The present study is an informative population level analysis. The choice of treatments for a given patient however, should be based on the individual’s symptoms, impairments, preferences, and the clinician’s recommendations. Nevertheless, the data suggest certain outcomes are more treatment responsive than others and that degree of benefit may also differ between treatment modalities. As more data become available, identification of the most appropriate treatment regimen for a specific patient with specific impairments may be possible.

In this analysis, shorter or longer treatment duration (≤2 years or >2 years) did not appear to have a large effect on percentage of beneficial outcomes reported, and a high proportion of beneficial outcomes were reported for each duration category. Nevertheless, because ADHD treatment duration remains a matter of debate [18] and we found a higher proportion of beneficial outcomes reported with shorter treatment duration, we examined this result further. We found that studies with a shorter duration of treatment also had a shorter time-to-follow-up (r = 0.50) so that the follow-up measurement was closer to treatment endpoint. Studies in the shorter follow-up time category reported a higher proportion of improved outcomes. These studies had a much shorter estimated lag time between the end of treatment and the follow-up measurement. This suggests that effects of treatment are greatest near the time when treatment has occurred, consistent with a recent review [38] that analyzed data from five randomized controlled trials, including the MTA study, and concluded that there is moderate to strong evidence for improvement in academic outcomes for follow-up times up to 14 months but that effect sizes may decrease thereafter. Thus, attenuation of effects over time after treatment cessation is a potential confound in comparison of results of studies of short and long treatment duration, because studies of short treatment duration also tend to have short follow-up times.

It is also possible that in some studies, individuals may have received additional treatment during the unmonitored follow-up period. For example, treatment modality and intensity in the MTA study were only specified during the initial 14-month randomized treatment period. The long-term follow-ups were uncontrolled, naturalistic studies with individuals and their parents free to make therapy choices. The proportion of individuals taking medication nearly converged by 3 years in contrast to the still-different rates of medication use at 2 years [27]. Qualified by these considerations, in the present analysis, the proportion of studies reporting improved outcomes was similar for longer and shorter treatment duration.

Similarily, long-term follow-up of studies using an untreated control group as the comparator may not maintain a clear untreated reference group over time; and continuation of post-study pharmacological interventions would not be subject to as frequent titration and monitoring as during the initial study period [31,34]. In addition to treatment adherence and persistence on treatment, complications of long-term follow-up studies include self-selection for continuation and development of comorbidities [32,34]. Qualified by these limitations, the current comprehensive analysis demonstrated improvement associated with treatment for 57% of outcomes reported in studies with a time to follow-up of ≥3 years from the beginning of the study.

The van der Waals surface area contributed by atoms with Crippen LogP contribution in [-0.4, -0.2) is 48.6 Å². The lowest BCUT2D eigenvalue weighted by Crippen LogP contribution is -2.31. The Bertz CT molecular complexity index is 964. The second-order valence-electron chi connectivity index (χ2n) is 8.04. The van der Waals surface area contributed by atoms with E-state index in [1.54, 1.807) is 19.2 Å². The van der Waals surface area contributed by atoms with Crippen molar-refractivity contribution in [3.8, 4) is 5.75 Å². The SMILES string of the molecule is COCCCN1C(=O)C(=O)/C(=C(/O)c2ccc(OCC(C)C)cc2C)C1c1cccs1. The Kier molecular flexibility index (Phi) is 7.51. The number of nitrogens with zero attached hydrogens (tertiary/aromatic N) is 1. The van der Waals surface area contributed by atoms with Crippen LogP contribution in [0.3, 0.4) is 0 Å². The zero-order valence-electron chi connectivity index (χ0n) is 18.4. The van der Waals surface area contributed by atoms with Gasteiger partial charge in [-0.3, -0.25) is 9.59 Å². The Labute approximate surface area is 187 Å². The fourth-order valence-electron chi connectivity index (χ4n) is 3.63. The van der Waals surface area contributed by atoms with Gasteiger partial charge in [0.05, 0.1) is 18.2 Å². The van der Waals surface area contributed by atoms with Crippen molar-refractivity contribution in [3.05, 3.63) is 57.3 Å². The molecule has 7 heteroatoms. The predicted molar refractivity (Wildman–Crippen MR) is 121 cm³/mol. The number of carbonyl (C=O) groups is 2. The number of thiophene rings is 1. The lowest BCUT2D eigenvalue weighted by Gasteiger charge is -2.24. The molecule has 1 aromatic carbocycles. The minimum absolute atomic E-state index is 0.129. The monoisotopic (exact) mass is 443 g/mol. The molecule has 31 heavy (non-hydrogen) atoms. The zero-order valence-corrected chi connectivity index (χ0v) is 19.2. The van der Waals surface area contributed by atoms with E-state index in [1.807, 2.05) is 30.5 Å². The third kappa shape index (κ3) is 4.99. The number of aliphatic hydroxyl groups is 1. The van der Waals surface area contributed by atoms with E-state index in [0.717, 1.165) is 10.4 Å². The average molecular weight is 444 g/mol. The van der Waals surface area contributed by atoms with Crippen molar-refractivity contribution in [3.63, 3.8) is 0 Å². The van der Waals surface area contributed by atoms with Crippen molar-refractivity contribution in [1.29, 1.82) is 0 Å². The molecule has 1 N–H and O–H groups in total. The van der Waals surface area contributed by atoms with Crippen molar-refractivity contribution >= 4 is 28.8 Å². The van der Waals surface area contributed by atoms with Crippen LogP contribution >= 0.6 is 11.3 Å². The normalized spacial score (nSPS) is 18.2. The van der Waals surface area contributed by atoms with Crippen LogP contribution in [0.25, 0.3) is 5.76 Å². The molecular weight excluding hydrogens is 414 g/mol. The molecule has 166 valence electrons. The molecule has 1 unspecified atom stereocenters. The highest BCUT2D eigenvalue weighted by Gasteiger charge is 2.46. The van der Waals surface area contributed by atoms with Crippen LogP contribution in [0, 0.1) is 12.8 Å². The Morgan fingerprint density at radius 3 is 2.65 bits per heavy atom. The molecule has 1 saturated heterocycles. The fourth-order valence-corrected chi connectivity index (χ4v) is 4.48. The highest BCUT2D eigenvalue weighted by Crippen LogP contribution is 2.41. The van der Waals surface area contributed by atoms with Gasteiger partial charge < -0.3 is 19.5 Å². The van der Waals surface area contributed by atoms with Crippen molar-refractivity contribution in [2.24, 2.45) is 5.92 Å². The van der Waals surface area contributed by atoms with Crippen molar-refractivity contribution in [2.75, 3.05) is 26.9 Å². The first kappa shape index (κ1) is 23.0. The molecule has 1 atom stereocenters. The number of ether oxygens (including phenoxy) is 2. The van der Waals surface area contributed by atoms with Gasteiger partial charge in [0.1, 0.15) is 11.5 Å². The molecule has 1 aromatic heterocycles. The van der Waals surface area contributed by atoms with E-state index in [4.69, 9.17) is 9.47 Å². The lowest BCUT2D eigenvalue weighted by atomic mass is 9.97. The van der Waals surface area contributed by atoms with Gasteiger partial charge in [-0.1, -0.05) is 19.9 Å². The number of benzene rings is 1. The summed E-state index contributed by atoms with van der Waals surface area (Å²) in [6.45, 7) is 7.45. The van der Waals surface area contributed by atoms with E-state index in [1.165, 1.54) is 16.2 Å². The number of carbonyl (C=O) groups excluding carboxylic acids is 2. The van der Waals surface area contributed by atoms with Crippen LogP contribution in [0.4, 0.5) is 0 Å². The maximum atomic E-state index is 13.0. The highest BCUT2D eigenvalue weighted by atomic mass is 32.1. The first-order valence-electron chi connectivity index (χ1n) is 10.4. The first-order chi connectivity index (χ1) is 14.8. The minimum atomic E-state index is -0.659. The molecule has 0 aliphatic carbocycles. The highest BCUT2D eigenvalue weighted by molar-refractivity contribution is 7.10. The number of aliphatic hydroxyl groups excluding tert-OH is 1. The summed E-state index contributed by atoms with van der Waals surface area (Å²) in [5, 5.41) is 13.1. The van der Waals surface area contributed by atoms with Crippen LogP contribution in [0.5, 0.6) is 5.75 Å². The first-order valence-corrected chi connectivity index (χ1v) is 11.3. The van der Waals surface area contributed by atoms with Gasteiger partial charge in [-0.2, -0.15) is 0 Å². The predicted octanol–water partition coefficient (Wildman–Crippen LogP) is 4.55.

A high proportion of beneficial outcomes were reported at all ages of treatment initiation. Most of the included studies had a mean age of treatment initiation of 8 through 12 years while fewer studies were available for the younger (<8 years) and older ages of initiation (≥13 years). Although the limited number of studies precludes a strong comparison, the proportion of studies to report benefit was similar for all ages of treatment initiation. The importance of early treatment has been previously demonstrated by within-study age comparisons. For example, a study of students in the fourth to seventh grade period [17] demonstrated less academic decline in mathematics for those starting stimulant medication at earlier ages compared to later ages in this period. The efficacy of earlier treatment is notable because early treatment initiation can be considered a marker for greater severity of ADHD; thus benefit with earlier treatment is even more impressive. On the other hand, earlier medication may also be a marker of more supportive resources. Thus, such naturalistic studies are confounded by factors such as the child’s intelligence quotient (IQ), the degree of parental support and involvement in the child’s academic progress, and other environmental factors such as socioeconomic status.

Study limitations

A limitation of this systematic review is the inclusion of studies of widely varied characteristics, for example, different study designs, study population types and numbers, types of informant or rater, follow-up intervals, diagnostic criteria, and treatment types. In recognition of this limitation, conclusions were maintained at a general level. The purpose of this review was to include as many studies as possible that met simple, basic criteria and to provide a comprehensive summary of the included results. Nonetheless, for at least minimal criteria of quality/credibility, all studies included in the present analysis passed peer review, included a control or comparison condition, and only statistically significant improvements were counted in the present analysis as indicating benefit associated with treatment. In our assessment of the influence of study design, we found that prospective studies and RCTs showed a greater proportion of improved outcomes with treatment, compared with retrospective and cross-sectional studies. The limitations inherent to retrospective and cross-sectional studies may influence the reported outcomes. For example, self-reported historical data may be less accurate than data regarding recent or present status. Furthermore, historical data from medical and criminal records, although accurate, may not be complete (e.g., only crimes that resulted in police encounter would be in official records).